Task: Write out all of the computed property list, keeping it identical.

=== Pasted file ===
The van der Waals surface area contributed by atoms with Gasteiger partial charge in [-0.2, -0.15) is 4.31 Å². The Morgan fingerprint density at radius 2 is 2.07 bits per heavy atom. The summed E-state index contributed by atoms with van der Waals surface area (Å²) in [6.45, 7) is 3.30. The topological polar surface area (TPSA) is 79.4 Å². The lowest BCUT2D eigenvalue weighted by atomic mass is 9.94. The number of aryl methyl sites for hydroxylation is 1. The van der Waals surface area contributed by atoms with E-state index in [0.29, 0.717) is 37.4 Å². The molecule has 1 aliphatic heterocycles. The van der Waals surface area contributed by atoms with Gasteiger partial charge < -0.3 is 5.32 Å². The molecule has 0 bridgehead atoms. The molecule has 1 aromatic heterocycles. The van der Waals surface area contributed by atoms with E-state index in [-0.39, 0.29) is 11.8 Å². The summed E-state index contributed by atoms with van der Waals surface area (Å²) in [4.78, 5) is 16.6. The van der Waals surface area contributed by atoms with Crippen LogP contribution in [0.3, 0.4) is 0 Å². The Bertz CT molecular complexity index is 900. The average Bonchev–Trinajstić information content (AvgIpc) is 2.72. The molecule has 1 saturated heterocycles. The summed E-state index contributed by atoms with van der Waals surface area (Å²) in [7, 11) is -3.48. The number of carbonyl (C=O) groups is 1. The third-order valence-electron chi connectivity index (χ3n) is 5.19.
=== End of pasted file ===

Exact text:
The van der Waals surface area contributed by atoms with Gasteiger partial charge in [-0.2, -0.15) is 4.31 Å². The Morgan fingerprint density at radius 2 is 2.07 bits per heavy atom. The summed E-state index contributed by atoms with van der Waals surface area (Å²) in [6.45, 7) is 3.30. The topological polar surface area (TPSA) is 79.4 Å². The lowest BCUT2D eigenvalue weighted by atomic mass is 9.94. The number of aryl methyl sites for hydroxylation is 1. The van der Waals surface area contributed by atoms with E-state index in [0.29, 0.717) is 37.4 Å². The molecule has 1 aliphatic heterocycles. The van der Waals surface area contributed by atoms with Gasteiger partial charge < -0.3 is 5.32 Å². The molecule has 0 bridgehead atoms. The molecule has 1 aromatic heterocycles. The van der Waals surface area contributed by atoms with E-state index in [-0.39, 0.29) is 11.8 Å². The summed E-state index contributed by atoms with van der Waals surface area (Å²) in [4.78, 5) is 16.6. The van der Waals surface area contributed by atoms with Crippen LogP contribution in [0.3, 0.4) is 0 Å². The Bertz CT molecular complexity index is 900. The average Bonchev–Trinajstić information content (AvgIpc) is 2.72. The molecule has 1 saturated heterocycles. The summed E-state index contributed by atoms with van der Waals surface area (Å²) in [7, 11) is -3.48. The number of carbonyl (C=O) groups is 1. The third-order valence-electron chi connectivity index (χ3n) is 5.19.